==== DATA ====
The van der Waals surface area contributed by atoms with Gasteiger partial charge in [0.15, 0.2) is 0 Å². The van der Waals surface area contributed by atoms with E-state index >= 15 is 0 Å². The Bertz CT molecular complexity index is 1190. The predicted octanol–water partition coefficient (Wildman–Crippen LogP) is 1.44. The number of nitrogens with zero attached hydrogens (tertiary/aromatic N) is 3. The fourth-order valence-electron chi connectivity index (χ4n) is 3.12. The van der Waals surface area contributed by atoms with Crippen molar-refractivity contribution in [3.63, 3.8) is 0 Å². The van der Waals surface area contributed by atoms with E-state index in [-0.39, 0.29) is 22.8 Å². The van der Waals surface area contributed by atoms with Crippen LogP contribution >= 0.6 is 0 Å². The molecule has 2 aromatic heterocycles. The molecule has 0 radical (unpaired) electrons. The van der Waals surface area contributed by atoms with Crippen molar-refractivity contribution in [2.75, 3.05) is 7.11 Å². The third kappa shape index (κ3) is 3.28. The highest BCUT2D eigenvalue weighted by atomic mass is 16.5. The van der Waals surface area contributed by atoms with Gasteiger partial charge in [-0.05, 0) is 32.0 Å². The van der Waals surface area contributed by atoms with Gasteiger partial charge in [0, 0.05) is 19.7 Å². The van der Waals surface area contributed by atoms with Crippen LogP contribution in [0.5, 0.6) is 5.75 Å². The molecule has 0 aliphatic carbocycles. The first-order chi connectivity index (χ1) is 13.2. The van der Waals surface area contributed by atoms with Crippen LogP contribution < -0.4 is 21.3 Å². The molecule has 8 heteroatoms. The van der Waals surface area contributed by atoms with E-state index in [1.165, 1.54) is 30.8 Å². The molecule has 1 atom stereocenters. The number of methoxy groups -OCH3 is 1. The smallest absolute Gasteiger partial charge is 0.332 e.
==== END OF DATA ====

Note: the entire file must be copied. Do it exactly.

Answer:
The van der Waals surface area contributed by atoms with Gasteiger partial charge in [0.15, 0.2) is 0 Å². The van der Waals surface area contributed by atoms with E-state index >= 15 is 0 Å². The Bertz CT molecular complexity index is 1190. The predicted octanol–water partition coefficient (Wildman–Crippen LogP) is 1.44. The number of nitrogens with zero attached hydrogens (tertiary/aromatic N) is 3. The fourth-order valence-electron chi connectivity index (χ4n) is 3.12. The van der Waals surface area contributed by atoms with Crippen molar-refractivity contribution in [3.63, 3.8) is 0 Å². The van der Waals surface area contributed by atoms with E-state index in [-0.39, 0.29) is 22.8 Å². The van der Waals surface area contributed by atoms with Crippen LogP contribution >= 0.6 is 0 Å². The molecule has 2 aromatic heterocycles. The molecule has 0 radical (unpaired) electrons. The van der Waals surface area contributed by atoms with Crippen molar-refractivity contribution in [2.75, 3.05) is 7.11 Å². The third kappa shape index (κ3) is 3.28. The highest BCUT2D eigenvalue weighted by atomic mass is 16.5. The van der Waals surface area contributed by atoms with Gasteiger partial charge in [-0.05, 0) is 32.0 Å². The van der Waals surface area contributed by atoms with Gasteiger partial charge in [0, 0.05) is 19.7 Å². The van der Waals surface area contributed by atoms with Crippen LogP contribution in [0.5, 0.6) is 5.75 Å². The molecule has 0 aliphatic carbocycles. The first-order chi connectivity index (χ1) is 13.2. The van der Waals surface area contributed by atoms with Crippen LogP contribution < -0.4 is 21.3 Å². The molecule has 8 heteroatoms. The van der Waals surface area contributed by atoms with E-state index in [1.165, 1.54) is 30.8 Å². The molecule has 1 atom stereocenters. The number of methoxy groups -OCH3 is 1. The smallest absolute Gasteiger partial charge is 0.332 e.